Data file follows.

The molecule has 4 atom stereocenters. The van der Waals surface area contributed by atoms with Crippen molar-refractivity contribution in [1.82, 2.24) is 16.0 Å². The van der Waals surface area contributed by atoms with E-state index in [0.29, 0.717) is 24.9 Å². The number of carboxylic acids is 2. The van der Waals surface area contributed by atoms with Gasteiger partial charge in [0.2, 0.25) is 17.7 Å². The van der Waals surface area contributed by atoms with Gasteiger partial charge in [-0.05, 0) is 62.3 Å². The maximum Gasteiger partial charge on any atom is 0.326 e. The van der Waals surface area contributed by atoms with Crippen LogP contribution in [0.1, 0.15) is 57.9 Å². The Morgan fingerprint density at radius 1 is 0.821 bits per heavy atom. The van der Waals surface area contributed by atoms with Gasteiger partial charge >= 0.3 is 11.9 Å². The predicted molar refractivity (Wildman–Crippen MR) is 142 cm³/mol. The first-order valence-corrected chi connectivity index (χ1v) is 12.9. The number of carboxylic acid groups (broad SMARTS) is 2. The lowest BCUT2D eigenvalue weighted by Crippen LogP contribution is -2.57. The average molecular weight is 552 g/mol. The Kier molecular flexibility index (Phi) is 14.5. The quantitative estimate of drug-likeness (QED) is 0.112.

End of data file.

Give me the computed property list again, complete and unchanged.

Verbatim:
The molecule has 4 atom stereocenters. The van der Waals surface area contributed by atoms with Crippen molar-refractivity contribution in [1.82, 2.24) is 16.0 Å². The van der Waals surface area contributed by atoms with E-state index in [0.29, 0.717) is 24.9 Å². The number of carboxylic acids is 2. The van der Waals surface area contributed by atoms with Gasteiger partial charge in [0.2, 0.25) is 17.7 Å². The van der Waals surface area contributed by atoms with Gasteiger partial charge in [-0.05, 0) is 62.3 Å². The maximum Gasteiger partial charge on any atom is 0.326 e. The van der Waals surface area contributed by atoms with Crippen LogP contribution in [0.1, 0.15) is 57.9 Å². The Morgan fingerprint density at radius 1 is 0.821 bits per heavy atom. The van der Waals surface area contributed by atoms with Gasteiger partial charge >= 0.3 is 11.9 Å². The predicted molar refractivity (Wildman–Crippen MR) is 142 cm³/mol. The first-order valence-corrected chi connectivity index (χ1v) is 12.9. The number of carboxylic acid groups (broad SMARTS) is 2. The lowest BCUT2D eigenvalue weighted by Crippen LogP contribution is -2.57. The average molecular weight is 552 g/mol. The Kier molecular flexibility index (Phi) is 14.5. The quantitative estimate of drug-likeness (QED) is 0.112.